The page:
All chargers will work with solar panels. If your panels are generating spare electricity whilst you are charging your car, then that excess power will be going into your car battery.
With the standard car charger mode, the charger uses a fixed amount of power. If there's spare solar power, then great, but if the charger needs more than that, it will just pull from the grid to keep the car charging at the set pace.
Certain car chargers (like the Zappi and new Ohme EV chargers) also have a special solar panel mode. When you select this mode, the EV charger will adapt the charging rate so it only uses spare solar electricity. If you are not in a rush to charge, and want to make sure the power in your car is 100% green, this is a great feature to have.
Do let us know if this feature is one you'd like, and we'll make sure the charger we recommend has it built in.
To generate enough power to charge an electric car, you'll need a full roof-top-sized array of solar panels. A few ground-mounted panels would not produce enough power to make much impact on the big-capacity batteries that electric vehicles have.
That would depend on the number of solar panels you have, the size of your car battery and how much electricity you are using.
You have a 5 kW array of solar panels (12 X 410 W panels) on a south-facing roof (typical for a large 3-bed or 4-bed house)
You've a standard sized new Nissan Leaf / Hyndai Kona, which have ~40 kWh batteries
An average day in mid summer might generate you about 20 kWh of electricity (blue sky days a bit more, cloudy a bit less). So in theory you could fill your 40 kWh battery in 2 average mid-summer days (0 - 100%)!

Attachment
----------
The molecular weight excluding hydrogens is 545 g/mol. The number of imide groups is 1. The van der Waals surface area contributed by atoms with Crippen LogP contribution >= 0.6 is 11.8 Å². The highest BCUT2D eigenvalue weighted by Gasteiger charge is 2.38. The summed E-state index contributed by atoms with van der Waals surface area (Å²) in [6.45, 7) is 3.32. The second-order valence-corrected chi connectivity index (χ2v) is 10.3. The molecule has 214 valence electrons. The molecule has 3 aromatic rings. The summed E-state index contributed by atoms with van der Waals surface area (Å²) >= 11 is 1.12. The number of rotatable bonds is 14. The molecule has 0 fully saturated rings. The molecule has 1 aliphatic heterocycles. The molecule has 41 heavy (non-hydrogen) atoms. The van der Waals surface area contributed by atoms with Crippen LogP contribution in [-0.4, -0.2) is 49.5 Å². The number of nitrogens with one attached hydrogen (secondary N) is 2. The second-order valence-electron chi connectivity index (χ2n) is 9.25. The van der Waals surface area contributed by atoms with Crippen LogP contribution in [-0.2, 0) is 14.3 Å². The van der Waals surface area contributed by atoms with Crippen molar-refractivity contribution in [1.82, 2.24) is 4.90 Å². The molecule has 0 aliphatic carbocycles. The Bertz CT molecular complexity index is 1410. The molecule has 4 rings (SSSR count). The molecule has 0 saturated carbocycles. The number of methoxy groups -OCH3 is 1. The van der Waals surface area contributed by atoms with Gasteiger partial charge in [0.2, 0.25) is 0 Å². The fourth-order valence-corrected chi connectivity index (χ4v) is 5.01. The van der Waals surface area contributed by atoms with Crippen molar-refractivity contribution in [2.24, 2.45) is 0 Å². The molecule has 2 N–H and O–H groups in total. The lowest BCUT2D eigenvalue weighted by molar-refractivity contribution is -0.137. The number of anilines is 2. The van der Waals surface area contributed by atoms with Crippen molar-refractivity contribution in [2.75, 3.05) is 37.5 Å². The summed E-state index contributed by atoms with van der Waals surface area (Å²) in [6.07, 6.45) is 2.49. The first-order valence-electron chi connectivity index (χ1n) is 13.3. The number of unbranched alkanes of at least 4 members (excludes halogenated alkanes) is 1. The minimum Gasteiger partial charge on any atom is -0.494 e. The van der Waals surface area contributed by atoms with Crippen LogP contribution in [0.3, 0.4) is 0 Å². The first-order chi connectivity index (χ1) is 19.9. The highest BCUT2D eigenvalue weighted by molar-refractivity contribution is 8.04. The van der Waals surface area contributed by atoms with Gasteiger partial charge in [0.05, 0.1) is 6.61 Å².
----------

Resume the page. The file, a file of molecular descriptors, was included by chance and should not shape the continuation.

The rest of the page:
That, of course, assumes you are using no other electricity at all. Realistically, if you are doing low mileage, you can use your solar panels' excess electricity to keep your EV topped up over the summer. But if you are doing larger mileage or are out during the daytime, then the main's electricity will be the main source of power.
In winter, the production from solar is much lower, and houses tend to use more electricity, so realistically most people will use mains electricity to charge then.
Let's start with your car. Almost all electric cars have two different charging ports:
This is the lower speed port. You'll use that when you plug into a normal plug socket, your home charger, or chargers you see in supermarket car parks/town centres etc.
Almost all cars sold in Europe use what's called a "Type-2" socket for this.
This is the super fast port. You'll normally only use that on motorway service stations where they have the super fast chargers.
Most cars here use a "Combined CCS" socket for this, but some (notably the Nissan Leaf) use a "CHAdeMO"
You can plug your car into a higher power charger, no problem, but your car will set its own top limit for the charging power it takes.